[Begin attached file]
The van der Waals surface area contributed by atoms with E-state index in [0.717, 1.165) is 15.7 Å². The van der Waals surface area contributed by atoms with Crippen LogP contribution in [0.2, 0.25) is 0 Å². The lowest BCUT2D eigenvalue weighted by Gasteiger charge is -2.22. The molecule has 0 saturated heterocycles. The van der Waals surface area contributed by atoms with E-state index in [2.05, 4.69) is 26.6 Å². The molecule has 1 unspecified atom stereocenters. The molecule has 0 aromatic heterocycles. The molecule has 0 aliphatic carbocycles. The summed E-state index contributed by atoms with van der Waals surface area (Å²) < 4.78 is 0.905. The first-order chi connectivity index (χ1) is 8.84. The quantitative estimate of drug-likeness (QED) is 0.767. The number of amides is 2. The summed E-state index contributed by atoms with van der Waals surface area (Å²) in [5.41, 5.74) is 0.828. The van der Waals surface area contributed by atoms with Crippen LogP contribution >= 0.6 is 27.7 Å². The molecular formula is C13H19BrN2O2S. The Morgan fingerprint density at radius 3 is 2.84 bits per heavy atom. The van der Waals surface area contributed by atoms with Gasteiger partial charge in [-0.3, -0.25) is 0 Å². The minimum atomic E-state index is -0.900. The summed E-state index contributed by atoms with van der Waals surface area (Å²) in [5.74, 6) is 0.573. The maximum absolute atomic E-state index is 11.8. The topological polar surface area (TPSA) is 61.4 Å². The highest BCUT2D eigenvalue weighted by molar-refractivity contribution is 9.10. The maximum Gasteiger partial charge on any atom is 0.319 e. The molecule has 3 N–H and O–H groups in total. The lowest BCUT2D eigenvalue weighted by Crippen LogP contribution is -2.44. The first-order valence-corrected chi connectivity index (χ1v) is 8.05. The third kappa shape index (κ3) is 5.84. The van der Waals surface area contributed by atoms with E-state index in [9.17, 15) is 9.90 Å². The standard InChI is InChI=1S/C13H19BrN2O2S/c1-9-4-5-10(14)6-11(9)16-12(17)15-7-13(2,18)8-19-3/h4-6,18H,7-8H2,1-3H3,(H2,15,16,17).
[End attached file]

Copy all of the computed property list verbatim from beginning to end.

The van der Waals surface area contributed by atoms with E-state index in [0.717, 1.165) is 15.7 Å². The van der Waals surface area contributed by atoms with Crippen LogP contribution in [0.2, 0.25) is 0 Å². The lowest BCUT2D eigenvalue weighted by Gasteiger charge is -2.22. The molecule has 0 saturated heterocycles. The van der Waals surface area contributed by atoms with E-state index in [2.05, 4.69) is 26.6 Å². The molecule has 1 unspecified atom stereocenters. The molecule has 0 aromatic heterocycles. The molecule has 0 aliphatic carbocycles. The summed E-state index contributed by atoms with van der Waals surface area (Å²) < 4.78 is 0.905. The first-order chi connectivity index (χ1) is 8.84. The quantitative estimate of drug-likeness (QED) is 0.767. The number of amides is 2. The summed E-state index contributed by atoms with van der Waals surface area (Å²) in [5.41, 5.74) is 0.828. The van der Waals surface area contributed by atoms with Crippen LogP contribution >= 0.6 is 27.7 Å². The molecular formula is C13H19BrN2O2S. The Morgan fingerprint density at radius 3 is 2.84 bits per heavy atom. The van der Waals surface area contributed by atoms with Gasteiger partial charge in [-0.3, -0.25) is 0 Å². The minimum atomic E-state index is -0.900. The summed E-state index contributed by atoms with van der Waals surface area (Å²) in [5.74, 6) is 0.573. The maximum absolute atomic E-state index is 11.8. The topological polar surface area (TPSA) is 61.4 Å². The highest BCUT2D eigenvalue weighted by molar-refractivity contribution is 9.10. The maximum Gasteiger partial charge on any atom is 0.319 e. The molecule has 3 N–H and O–H groups in total. The lowest BCUT2D eigenvalue weighted by Crippen LogP contribution is -2.44. The first-order valence-corrected chi connectivity index (χ1v) is 8.05. The third kappa shape index (κ3) is 5.84. The van der Waals surface area contributed by atoms with E-state index in [9.17, 15) is 9.90 Å². The standard InChI is InChI=1S/C13H19BrN2O2S/c1-9-4-5-10(14)6-11(9)16-12(17)15-7-13(2,18)8-19-3/h4-6,18H,7-8H2,1-3H3,(H2,15,16,17).